While rife with metaphor, there is an important financial reason for the genesis of the Ducati Diavel. As I’ve already explained the business reasons behind Ducati’s choice (or non-choice) to make the Diavel in a previous article. My analysis continues from there, and brings us to the question of: How does the Ducati power cruiser ride, 240mm-wide tire and all?
Setting out to the City of Angels (I seriously couldn’t ask for better fodder from Ducati here), I swung a leg over the Ducati Diavel for a day of riding on some of Los Angeles’s finest and most well know routes. The short answer to how the Diavel fared: damningly well.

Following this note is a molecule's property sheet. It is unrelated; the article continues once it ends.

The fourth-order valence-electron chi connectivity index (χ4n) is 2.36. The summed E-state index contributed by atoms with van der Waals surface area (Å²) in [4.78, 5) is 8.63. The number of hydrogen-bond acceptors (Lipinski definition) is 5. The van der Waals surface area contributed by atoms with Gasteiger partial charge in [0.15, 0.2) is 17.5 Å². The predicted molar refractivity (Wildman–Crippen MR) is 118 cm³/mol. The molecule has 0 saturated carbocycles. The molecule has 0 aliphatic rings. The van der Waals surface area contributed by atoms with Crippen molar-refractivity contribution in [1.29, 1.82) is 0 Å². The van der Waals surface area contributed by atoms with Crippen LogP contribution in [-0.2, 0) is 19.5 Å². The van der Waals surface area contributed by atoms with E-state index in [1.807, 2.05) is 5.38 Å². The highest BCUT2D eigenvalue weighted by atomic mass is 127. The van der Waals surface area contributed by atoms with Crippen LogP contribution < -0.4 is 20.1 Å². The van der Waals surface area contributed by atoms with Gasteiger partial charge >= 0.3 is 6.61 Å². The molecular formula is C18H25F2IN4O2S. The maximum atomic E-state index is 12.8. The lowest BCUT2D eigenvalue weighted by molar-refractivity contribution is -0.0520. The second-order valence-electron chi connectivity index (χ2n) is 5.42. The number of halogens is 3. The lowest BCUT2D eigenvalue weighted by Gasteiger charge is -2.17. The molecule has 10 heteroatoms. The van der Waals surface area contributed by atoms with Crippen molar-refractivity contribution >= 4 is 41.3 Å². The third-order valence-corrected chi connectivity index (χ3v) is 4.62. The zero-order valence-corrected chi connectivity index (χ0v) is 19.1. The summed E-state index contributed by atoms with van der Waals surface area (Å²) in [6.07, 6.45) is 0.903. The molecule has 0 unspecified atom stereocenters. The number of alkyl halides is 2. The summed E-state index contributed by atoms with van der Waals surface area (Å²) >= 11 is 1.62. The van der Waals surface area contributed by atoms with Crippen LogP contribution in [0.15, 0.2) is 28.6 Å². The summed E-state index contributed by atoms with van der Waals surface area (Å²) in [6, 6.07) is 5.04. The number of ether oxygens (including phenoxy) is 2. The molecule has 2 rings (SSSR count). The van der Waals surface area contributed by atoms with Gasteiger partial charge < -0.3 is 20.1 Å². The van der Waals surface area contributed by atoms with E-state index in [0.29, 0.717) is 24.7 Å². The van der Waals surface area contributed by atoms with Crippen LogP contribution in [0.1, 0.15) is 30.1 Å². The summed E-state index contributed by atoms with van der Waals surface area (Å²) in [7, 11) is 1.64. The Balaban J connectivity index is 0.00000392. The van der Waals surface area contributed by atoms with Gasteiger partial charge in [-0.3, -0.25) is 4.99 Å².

If you had told me a few years ago that Ducati would build a cruiser-segment motorcycle, I probably would have called you a couple cylinders short of a v-twin. Up until recently, mentioning the thought of the Bologna brand chasing after Harley-Davidson riders would have invited fisticuffs in most Italian motorcycle cafés. And even despite the launch of the Ducati Diavel, you can start a heated debate among loyal Ducatisti by bringing up Italy’s latest power cruiser.
Make no mistake, the 2011 Ducati Diavel is a controversial motorcycle…and that’s putting things lightly (at worst it’s a complete dilution of the Ducati brand). If the Diavel is Ducati’s deal with the Devil, then let me play the Devil’s advocate for a moment, and put forth the business case about why this motorcycle had to be built, and what it means to the Ducati brand — minus the pandering to the Ducati faithful.